5 horrendous tech habits that Singaporeans should have kicked by now

5 horrendous tech habits that Singaporeans should have kicked by now
5 horrendous tech habits that Singaporeans should have kicked by now.
PHOTO: Pixabay

New Year, New Me? How about getting rid of some bad tech habits with the new you this year? We all know habits don't die easy, which is why it is important to make the conscious efforts to break our chain of bad habits.

Ranging from public sharing on the Internet to overcharging our smartphones, the tech generation of today has plenty more to worry about than just oversleeping every morning.

Here, we identified 5 bad habits Singaporeans have that should be eliminated so that by the end of the year, we can proudly say that we've finally managed to make some positive changes to our lives.

 

1. Stop Sneaking Photos/Videos

Photo: Pixabay

Yes, please stop.

Smartphone cameras are convenient for capturing daily moments and honestly, who doesn't like taking selfies? However, this does not give us the right to take pictures of strangers and upload them on social media platforms.

In Singapore, a local favourite would have to be the gossip site Stomp. Every so often, we would see someone posting a photos of 'rude' individual hoarding seats. What good would come of it, aside from the poster garnering likes from this act of pubic shaming?

During the time the post was being published, the poster could have done some actual good by giving up their seat to the 'pitiful person' in the photo.

Stop taking sneak photos, it only encroaches on the personal privacy of others, and I'm sure you would not appreciate it so much when you end up on the other end of the camera.

 

2. Stop Sharing Fake News

Photo: Pixabay

It's a known fact that Facebook and Twitter were blamed for Trump winning the election, with sites such as the Mirror and Fortune claiming that the false truths perpetuated online encouraged supporters of Trump.

The recent fried luo han fish scare also emphasised how this bad habit Singaporeans can actually encourage online racism.

It's easier said than done when it comes to identifying fake news, but it is not impossible. Always read the article properly and be sure of the news outlet. If the article shows strong bias views against someone it could also mean that facts had been altered to demean them.

We often get perplexed or overly enthusiastic by click-bait headlines before actually reading the entire article. It's our responsibility to be aware of what we post on social media to avoid perpetuating false claims about others.

 

3. Don't Be Too Me-Centric

Photo: Pixabay

Social media is like our online identity where we strive to update our followers on what is happening to us via images of our latest meal to our latest purchase.

However, let's not be oblivious to what is happening around the world, and instead focus on the 'social' aspect of social media by keeping up with others as well, and not just those within our social circles.

By broadening our reach and learning about current issues, we can also improve our general knowledge. If you've ever felt like you are not able to keep up with the discussion topics of others, here is also where you can start to rectify the situation.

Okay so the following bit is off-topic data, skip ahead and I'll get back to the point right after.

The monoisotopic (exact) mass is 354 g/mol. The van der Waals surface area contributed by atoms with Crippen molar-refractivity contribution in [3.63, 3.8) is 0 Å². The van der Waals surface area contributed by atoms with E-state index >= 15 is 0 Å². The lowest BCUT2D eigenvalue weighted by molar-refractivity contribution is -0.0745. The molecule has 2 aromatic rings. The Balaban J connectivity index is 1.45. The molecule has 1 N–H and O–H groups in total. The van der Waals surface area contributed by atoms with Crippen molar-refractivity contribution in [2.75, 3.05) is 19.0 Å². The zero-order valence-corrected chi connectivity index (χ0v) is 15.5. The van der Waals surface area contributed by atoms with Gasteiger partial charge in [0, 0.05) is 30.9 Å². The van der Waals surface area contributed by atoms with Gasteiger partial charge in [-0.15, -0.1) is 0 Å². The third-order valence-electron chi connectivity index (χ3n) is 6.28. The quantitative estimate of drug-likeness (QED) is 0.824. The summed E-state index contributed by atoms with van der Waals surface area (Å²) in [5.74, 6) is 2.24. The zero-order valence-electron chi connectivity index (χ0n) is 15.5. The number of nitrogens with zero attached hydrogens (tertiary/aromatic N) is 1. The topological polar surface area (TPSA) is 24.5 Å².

4. Start Reading The T&Cs

Photo: Pixabay

This is definitely something many of us ignore when we sign up on a platform or when there's an programme update. Reading it can be extremely time-consuming and trust me, I feel the same. However, we can't ignore the fact that it is indeed important to do.

In August 2016, WhatsApp announced that it was to start sharing user data with Facebook, and it would do so unless users declined. Many people agreed to the T&Cs without reading the fine-print and later realised what had happened.

Skipping through the T&Cs is something many of us do, and as such, you might not think much of it. But wouldn't it be a lot better if you could avoid that future egg on your face if something does go wrong?

Let's not repeat the same mistake we have been committing for so many years, and make 2017 the year we would not end up regretting.

 

5. Stop Overcharging Your Batteries

Photo: Pixabay

We often wonder why our phone batteries die so quickly. Many of us tend to our devices charging overnight so that we can wake up to a full battery life but according to Android Central, "overheating and overcharging are the most common reason a battery fails".

Signs of a dying battery is when it is consistently warm even when you're charging it. As worried as we can get about the charging efficiency of our phones, remember to turn off the charger whenever the percentage is about to turn a full hundred, or when it is already full.

Perhaps then, your phones won't die so quickly when you're out. Keep your batteries cool in 2017 and your heart will be at peace as well.

 

Time To Free Bad Tech Habits

It's not difficult to beat out the bad tech habits if we really set our mind to it. After all, how tough is it to flick a single switch to turn off our phone chargers?

If we aim to make 2017 a better year, we should start working towards improving our lives so that we can enjoy the year with better habits.

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